Edited by Pietro Mazzola and Franz W. Kellermanns
Chapter 21: Perceptions, Processes and Performance During Organizational Decline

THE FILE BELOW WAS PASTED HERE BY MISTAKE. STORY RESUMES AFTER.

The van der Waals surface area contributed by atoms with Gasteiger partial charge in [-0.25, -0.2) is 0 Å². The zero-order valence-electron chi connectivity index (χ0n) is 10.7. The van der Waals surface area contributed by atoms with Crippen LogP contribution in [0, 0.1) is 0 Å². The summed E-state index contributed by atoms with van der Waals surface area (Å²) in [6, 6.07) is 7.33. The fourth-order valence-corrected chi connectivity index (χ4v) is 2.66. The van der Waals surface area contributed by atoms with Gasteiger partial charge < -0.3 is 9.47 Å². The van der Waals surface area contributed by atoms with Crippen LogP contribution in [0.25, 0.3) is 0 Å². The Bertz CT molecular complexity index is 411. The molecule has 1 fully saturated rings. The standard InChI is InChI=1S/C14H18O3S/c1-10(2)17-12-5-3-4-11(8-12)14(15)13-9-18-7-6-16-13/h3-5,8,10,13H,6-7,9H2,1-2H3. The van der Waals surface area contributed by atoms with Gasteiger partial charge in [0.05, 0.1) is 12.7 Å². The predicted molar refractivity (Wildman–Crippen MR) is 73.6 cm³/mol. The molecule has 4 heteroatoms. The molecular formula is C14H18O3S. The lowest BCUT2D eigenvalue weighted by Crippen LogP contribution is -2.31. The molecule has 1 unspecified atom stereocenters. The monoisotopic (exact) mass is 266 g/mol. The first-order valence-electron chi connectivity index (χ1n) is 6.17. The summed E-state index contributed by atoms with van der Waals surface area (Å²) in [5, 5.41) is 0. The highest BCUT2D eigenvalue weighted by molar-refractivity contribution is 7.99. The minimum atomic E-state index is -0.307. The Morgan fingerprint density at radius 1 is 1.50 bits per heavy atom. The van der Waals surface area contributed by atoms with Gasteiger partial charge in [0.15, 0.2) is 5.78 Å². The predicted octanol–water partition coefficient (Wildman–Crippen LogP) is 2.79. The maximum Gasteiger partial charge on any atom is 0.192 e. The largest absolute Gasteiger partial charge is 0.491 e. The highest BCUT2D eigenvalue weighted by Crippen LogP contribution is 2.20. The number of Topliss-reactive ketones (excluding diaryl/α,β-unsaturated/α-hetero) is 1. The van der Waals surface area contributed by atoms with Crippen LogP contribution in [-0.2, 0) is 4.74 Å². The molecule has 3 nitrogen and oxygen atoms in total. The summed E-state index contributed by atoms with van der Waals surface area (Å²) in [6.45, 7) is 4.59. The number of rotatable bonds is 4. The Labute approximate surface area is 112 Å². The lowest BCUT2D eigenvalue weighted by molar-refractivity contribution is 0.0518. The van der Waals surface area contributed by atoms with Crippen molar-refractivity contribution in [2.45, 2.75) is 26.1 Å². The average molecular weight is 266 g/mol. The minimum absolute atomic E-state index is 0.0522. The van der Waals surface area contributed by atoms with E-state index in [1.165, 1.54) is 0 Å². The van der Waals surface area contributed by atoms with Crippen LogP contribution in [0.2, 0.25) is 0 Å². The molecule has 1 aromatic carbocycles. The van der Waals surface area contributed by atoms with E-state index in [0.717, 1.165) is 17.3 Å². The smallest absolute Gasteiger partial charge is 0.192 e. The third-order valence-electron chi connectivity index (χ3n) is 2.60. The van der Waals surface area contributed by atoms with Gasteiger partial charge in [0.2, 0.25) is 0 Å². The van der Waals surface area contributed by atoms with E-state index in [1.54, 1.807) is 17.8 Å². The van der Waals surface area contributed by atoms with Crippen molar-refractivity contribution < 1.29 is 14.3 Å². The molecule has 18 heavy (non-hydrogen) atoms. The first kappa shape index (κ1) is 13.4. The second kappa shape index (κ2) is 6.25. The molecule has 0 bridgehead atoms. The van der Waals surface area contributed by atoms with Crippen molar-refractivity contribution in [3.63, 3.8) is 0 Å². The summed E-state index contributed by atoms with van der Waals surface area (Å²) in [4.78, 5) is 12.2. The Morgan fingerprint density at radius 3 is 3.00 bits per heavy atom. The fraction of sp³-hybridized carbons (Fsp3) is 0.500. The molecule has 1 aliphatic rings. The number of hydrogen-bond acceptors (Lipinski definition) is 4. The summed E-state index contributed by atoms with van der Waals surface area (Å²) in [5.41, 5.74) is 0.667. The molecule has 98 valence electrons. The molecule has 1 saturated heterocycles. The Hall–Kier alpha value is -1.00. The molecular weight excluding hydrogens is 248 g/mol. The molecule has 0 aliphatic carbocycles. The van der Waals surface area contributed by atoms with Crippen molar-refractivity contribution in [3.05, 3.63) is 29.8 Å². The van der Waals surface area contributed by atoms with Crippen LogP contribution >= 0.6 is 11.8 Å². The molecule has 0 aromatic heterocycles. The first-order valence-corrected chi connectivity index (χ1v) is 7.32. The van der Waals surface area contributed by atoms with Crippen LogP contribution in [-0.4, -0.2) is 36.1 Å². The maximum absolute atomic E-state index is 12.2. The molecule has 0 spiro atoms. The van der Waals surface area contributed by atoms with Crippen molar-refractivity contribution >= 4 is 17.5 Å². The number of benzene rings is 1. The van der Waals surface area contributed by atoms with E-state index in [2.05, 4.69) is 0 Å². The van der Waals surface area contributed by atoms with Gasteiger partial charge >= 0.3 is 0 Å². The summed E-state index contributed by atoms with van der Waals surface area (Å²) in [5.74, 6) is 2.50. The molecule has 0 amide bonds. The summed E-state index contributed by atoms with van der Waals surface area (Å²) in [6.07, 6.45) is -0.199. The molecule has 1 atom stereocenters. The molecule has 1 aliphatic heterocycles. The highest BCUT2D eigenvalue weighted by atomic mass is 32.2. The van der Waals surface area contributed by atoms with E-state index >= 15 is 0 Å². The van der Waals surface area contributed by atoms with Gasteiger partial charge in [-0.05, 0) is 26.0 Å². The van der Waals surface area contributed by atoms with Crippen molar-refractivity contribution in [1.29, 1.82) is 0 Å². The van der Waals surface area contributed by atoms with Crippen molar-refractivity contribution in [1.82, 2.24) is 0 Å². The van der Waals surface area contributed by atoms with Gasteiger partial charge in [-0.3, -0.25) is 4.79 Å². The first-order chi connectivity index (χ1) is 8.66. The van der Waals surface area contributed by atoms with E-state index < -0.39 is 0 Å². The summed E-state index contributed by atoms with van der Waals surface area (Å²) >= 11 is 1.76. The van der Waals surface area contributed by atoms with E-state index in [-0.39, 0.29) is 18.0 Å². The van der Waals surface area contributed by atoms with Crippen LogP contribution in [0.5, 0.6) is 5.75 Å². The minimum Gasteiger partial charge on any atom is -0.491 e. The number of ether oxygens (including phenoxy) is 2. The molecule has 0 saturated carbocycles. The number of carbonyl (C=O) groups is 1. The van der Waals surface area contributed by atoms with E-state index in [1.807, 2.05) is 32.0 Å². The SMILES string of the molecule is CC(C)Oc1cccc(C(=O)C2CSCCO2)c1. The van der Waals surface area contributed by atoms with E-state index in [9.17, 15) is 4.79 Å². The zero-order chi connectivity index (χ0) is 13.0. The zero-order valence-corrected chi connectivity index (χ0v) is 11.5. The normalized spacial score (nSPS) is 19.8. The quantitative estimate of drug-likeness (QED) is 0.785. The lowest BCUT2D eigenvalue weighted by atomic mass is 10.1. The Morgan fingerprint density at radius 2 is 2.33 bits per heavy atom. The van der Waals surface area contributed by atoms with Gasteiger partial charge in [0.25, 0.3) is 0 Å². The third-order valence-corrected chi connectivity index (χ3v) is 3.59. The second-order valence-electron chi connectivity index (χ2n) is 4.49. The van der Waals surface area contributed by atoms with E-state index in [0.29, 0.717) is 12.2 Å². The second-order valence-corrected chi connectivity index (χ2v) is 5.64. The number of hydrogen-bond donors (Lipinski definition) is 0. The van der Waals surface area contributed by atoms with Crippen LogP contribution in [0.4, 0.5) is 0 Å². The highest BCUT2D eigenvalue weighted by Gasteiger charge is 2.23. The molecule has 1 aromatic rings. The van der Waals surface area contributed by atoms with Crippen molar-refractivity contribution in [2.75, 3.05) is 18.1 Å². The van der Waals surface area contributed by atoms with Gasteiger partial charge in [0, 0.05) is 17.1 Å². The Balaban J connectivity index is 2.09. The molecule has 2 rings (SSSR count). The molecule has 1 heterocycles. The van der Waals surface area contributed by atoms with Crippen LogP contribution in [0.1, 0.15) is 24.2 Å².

Michael R. Braun and Scott F. Latham INTRODUCTION This chapter focuses on the strategy process during situations of organizational decline, or when firms experience a substantial, absolute decrease in their resource base that occurs over time (Cameron et al., 1987). While research on organizational decline has long been part of the strategic management literature, interest in the topic remains variable for several reasons. Traditionally, researchers tend to shy away from this relatively gloomy subject matter, opting instead to turn their attention to what makes firms grow and succeed (Cameron et al., 1988). During times of economic prosperity, decline scholars are often deemed pessimists or even veritable Cassandras for drawing attention to firm malfunctions, whereas in times of hardship the topic of decline takes a backseat to the power of positive thinking. Furthermore, as early researchers discovered, real challenges exist in gaining access to data on organizational decline since managers, more often than not, avoid engaging in discussions on the subject. Indeed, as a popular saying so aptly notes, success has many fathers but failure is an orphan. Mirroring the strategic management literature in general, strategy process research contextualized to organizational decline remains relatively sparse. While scholars maintain a low yet steady output of studies investigating causes and consequences of organizational decline, the manner in which the strategic process unfolds within declining organizations remains, to a large degree, underexplored. More specifically, we observe a research void in how managers come to formulate and implement strategies to stem deterioration in firm performance....
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